Autistic in NYC

Resources and new ideas for the autistic adult community in the New York City metro area.



Most autistic and similarly neurodivergent people have extreme difficulty dealing with people who are NOT assertive, but who, instead, expect others to read their minds. Since we need other people to be assertive, it is only fair that we too aim to be assertive (neither passive nor aggressive) ourselves. Many of us are already assertive to some extent, but may need to learn to become more consistently and more diplomatically assertive.

Many workplaces consider assertiveness to be a desirable trait in employees. Googling the string "assertiveness job interview" brings up lots of results (NOT included among the links below) about how to come across as assertive (but NOT pushy/aggressive, which is considered undesirable) during a job interview.

So assertiveness is a set of skills that not only we, but also the NT's in our lives, could benefit from learning or improving, NOT ONLY to help them communicate better with us, but also as a possible benefit to their own careers. Chances are the NT's in our lives already have these skills to at least some degree, if they are able to get along with us at all. But many NT's do NOT have these skills, preferring instead to be passive, aggressive, or passive-aggressive.

"Assertiveness training" was originally popularized in the 1970's as a way to help women communicate better with men in the workplace, and as a way to help everyone avoid misunderstandings.

Some of the tutorials below have sections on body language, e.g. eye contact. For some of us, eye contact is a huge distraction at best, and for some of us it's outright painful. If that's the case for you, it may be better to ignore those parts of the tutorials, and, instead, assertively inform the people in your life about your difficulties with eye contact.

Why assertiveness is important

Video tutorials

Assertive vs. aggressive, passive, and passive-aggressive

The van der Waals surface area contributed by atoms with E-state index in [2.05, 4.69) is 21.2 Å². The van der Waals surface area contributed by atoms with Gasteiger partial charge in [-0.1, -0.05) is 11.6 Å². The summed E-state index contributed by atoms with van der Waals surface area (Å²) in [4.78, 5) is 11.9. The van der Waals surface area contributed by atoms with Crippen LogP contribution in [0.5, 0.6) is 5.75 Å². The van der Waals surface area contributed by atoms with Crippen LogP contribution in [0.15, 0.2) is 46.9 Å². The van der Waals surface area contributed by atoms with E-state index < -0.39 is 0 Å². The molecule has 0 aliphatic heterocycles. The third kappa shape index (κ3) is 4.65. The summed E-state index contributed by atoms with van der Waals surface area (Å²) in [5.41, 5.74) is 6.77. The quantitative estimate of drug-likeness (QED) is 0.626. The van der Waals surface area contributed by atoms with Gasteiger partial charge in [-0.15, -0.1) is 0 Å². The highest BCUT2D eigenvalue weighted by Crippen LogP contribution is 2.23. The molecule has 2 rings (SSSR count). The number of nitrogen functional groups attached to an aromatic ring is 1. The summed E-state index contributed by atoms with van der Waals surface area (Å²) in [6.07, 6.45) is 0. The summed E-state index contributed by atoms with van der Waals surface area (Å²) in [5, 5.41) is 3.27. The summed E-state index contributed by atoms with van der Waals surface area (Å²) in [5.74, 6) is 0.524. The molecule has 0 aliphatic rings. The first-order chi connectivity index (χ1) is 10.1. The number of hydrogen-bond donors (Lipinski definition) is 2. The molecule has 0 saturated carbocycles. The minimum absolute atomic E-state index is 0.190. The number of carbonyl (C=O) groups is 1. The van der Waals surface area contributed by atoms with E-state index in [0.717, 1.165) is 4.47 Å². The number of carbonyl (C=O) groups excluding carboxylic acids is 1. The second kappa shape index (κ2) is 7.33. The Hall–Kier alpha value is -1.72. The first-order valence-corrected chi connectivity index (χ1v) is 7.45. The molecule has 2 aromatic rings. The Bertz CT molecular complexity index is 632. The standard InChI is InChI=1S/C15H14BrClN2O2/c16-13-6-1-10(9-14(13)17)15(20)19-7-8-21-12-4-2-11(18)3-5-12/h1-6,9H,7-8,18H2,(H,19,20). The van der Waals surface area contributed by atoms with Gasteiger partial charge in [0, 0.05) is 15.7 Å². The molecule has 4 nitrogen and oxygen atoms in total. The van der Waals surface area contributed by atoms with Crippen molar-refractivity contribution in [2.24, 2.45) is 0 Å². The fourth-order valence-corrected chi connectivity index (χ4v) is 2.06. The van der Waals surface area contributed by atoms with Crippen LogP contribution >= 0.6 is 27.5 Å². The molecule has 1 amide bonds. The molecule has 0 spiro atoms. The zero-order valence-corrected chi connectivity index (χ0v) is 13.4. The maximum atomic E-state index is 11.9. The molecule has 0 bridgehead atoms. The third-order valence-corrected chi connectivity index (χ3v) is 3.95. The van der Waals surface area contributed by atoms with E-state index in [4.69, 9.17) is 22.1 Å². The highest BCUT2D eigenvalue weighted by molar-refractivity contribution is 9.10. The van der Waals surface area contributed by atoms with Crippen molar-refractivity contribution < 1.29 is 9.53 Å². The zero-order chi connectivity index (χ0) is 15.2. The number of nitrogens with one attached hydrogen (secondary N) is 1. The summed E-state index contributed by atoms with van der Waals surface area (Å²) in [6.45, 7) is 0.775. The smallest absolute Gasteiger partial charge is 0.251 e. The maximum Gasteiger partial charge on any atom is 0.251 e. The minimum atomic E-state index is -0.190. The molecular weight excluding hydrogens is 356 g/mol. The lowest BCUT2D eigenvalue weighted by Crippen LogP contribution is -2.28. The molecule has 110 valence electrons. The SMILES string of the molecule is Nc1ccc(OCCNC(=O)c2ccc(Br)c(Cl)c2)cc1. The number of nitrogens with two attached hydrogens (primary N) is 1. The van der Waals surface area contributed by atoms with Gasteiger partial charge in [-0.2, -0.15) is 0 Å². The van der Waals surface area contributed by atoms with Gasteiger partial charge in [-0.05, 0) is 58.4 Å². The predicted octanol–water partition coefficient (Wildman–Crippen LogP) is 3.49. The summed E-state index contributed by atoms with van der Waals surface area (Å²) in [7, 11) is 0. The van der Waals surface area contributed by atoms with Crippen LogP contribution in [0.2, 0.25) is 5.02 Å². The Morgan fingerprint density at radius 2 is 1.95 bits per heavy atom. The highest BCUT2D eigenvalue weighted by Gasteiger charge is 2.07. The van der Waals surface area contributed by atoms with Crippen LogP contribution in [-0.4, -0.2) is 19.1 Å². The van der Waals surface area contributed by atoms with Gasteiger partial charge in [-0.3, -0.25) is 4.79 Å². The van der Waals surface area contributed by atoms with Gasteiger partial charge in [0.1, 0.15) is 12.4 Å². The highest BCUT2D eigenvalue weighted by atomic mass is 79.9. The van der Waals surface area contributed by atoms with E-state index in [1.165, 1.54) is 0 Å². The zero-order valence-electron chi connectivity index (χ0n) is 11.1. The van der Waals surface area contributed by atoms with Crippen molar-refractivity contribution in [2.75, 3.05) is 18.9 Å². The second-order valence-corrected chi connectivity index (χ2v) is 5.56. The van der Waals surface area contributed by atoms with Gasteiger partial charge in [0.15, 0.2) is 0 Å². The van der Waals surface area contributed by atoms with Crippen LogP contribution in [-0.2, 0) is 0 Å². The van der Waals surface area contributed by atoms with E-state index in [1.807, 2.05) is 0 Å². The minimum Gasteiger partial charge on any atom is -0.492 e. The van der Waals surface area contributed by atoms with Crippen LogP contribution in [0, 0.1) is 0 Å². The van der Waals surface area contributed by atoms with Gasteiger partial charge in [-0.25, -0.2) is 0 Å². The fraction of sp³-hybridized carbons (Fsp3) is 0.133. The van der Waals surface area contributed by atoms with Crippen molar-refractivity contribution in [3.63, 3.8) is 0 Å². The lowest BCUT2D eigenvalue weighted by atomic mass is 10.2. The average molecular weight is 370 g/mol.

Note: Some of the articles below describe true passive-aggressive behavior, while others describe as "passive-aggressive" what could easily be just fluctuations in a person's energy levels and capacity for social interaction. Such fluctuations are especially likely among autistic people. At some point I should carefully go through the articles in this category and split them up into two or more categories, or perhaps write a blog post commenting on them.

Assertiveness for autistic people

The following tutorials are said to be for autistic people. (But to what extent are they really autistic-friendly? We can discuss this at our meetings.)

Setting boundaries

Some articles about setting boundaries in the workplace, specifically:


More tutorials on assertiveness

Assertiveness role-playing exercises

Universal assertiveness as a long term societal goal

The idea that EVERYONE should learn assertiveness is not unique to me. As far as I can tell, it is not yet universally taught in public schools, but there are plenty of people advocating that assertiveness skills be taught to all children in public schools, partly as a way to help prevent bullying. There are also lots of web pages of advice for parents on how to teach their kids to be assertive.

Here's an academic study of assertiveness training programs for children:

And here's one of many pages for parents on teaching assertiveness to their kids:

And here are some instructional materials for school programs for children and young people:

Relevant message board threads

Featured pages: